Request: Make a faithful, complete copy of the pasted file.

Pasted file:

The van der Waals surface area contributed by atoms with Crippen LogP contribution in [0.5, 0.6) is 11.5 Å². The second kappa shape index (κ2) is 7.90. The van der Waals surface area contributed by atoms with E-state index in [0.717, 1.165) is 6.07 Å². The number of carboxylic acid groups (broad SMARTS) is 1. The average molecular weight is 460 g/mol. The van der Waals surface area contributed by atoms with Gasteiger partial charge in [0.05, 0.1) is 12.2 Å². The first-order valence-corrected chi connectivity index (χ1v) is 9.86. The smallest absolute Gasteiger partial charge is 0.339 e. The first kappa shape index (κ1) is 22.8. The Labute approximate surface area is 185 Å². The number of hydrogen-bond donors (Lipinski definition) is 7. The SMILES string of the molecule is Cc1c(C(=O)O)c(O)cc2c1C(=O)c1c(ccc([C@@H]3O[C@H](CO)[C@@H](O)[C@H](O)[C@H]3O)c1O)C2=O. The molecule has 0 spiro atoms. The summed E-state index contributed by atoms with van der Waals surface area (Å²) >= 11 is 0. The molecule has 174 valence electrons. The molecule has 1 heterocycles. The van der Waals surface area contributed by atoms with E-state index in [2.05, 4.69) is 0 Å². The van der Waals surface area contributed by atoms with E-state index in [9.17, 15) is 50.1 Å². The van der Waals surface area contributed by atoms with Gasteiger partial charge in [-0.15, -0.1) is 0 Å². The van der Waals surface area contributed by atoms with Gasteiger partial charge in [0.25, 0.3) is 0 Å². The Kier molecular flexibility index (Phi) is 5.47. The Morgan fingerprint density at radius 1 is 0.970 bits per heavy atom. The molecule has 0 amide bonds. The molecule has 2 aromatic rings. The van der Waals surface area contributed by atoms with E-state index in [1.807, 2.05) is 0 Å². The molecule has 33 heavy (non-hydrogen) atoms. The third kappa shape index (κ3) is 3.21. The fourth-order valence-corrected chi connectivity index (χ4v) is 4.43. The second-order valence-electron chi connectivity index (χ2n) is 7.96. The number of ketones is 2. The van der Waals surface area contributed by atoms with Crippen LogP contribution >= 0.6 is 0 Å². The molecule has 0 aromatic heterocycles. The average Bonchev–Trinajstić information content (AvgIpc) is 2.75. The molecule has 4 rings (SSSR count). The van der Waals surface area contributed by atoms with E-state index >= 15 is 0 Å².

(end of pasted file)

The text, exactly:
The van der Waals surface area contributed by atoms with Crippen LogP contribution in [0.5, 0.6) is 11.5 Å². The second kappa shape index (κ2) is 7.90. The van der Waals surface area contributed by atoms with E-state index in [0.717, 1.165) is 6.07 Å². The number of carboxylic acid groups (broad SMARTS) is 1. The average molecular weight is 460 g/mol. The van der Waals surface area contributed by atoms with Gasteiger partial charge in [0.05, 0.1) is 12.2 Å². The first-order valence-corrected chi connectivity index (χ1v) is 9.86. The smallest absolute Gasteiger partial charge is 0.339 e. The first kappa shape index (κ1) is 22.8. The Labute approximate surface area is 185 Å². The number of hydrogen-bond donors (Lipinski definition) is 7. The SMILES string of the molecule is Cc1c(C(=O)O)c(O)cc2c1C(=O)c1c(ccc([C@@H]3O[C@H](CO)[C@@H](O)[C@H](O)[C@H]3O)c1O)C2=O. The molecule has 0 spiro atoms. The summed E-state index contributed by atoms with van der Waals surface area (Å²) >= 11 is 0. The molecule has 174 valence electrons. The molecule has 1 heterocycles. The van der Waals surface area contributed by atoms with E-state index in [2.05, 4.69) is 0 Å². The van der Waals surface area contributed by atoms with E-state index in [9.17, 15) is 50.1 Å². The van der Waals surface area contributed by atoms with Gasteiger partial charge in [-0.15, -0.1) is 0 Å². The van der Waals surface area contributed by atoms with Gasteiger partial charge in [0.25, 0.3) is 0 Å². The Kier molecular flexibility index (Phi) is 5.47. The Morgan fingerprint density at radius 1 is 0.970 bits per heavy atom. The molecule has 0 amide bonds. The molecule has 2 aromatic rings. The van der Waals surface area contributed by atoms with E-state index in [1.807, 2.05) is 0 Å². The molecule has 33 heavy (non-hydrogen) atoms. The third kappa shape index (κ3) is 3.21. The fourth-order valence-corrected chi connectivity index (χ4v) is 4.43. The second-order valence-electron chi connectivity index (χ2n) is 7.96. The number of ketones is 2. The van der Waals surface area contributed by atoms with Crippen LogP contribution >= 0.6 is 0 Å². The molecule has 0 aromatic heterocycles. The average Bonchev–Trinajstić information content (AvgIpc) is 2.75. The molecule has 4 rings (SSSR count). The van der Waals surface area contributed by atoms with E-state index >= 15 is 0 Å².